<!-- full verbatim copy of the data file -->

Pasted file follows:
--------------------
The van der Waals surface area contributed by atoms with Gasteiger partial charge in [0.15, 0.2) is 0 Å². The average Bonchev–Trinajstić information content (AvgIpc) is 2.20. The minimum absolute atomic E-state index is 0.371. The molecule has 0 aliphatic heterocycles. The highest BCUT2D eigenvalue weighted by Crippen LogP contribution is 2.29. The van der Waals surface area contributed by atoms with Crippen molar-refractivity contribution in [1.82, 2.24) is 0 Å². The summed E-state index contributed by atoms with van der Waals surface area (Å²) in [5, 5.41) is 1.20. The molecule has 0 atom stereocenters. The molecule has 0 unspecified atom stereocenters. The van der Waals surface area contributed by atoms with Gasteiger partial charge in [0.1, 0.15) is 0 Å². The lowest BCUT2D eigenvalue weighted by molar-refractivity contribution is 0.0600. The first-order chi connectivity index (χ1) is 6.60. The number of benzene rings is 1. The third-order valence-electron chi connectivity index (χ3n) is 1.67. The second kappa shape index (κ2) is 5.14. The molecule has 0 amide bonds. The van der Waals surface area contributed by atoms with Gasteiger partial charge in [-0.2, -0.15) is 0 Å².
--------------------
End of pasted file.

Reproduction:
The van der Waals surface area contributed by atoms with Gasteiger partial charge in [0.15, 0.2) is 0 Å². The average Bonchev–Trinajstić information content (AvgIpc) is 2.20. The minimum absolute atomic E-state index is 0.371. The molecule has 0 aliphatic heterocycles. The highest BCUT2D eigenvalue weighted by Crippen LogP contribution is 2.29. The van der Waals surface area contributed by atoms with Crippen molar-refractivity contribution in [1.82, 2.24) is 0 Å². The summed E-state index contributed by atoms with van der Waals surface area (Å²) in [5, 5.41) is 1.20. The molecule has 0 atom stereocenters. The molecule has 0 unspecified atom stereocenters. The van der Waals surface area contributed by atoms with Gasteiger partial charge in [0.1, 0.15) is 0 Å². The lowest BCUT2D eigenvalue weighted by molar-refractivity contribution is 0.0600. The first-order chi connectivity index (χ1) is 6.60. The number of benzene rings is 1. The third-order valence-electron chi connectivity index (χ3n) is 1.67. The second kappa shape index (κ2) is 5.14. The molecule has 0 amide bonds. The van der Waals surface area contributed by atoms with Gasteiger partial charge in [-0.2, -0.15) is 0 Å².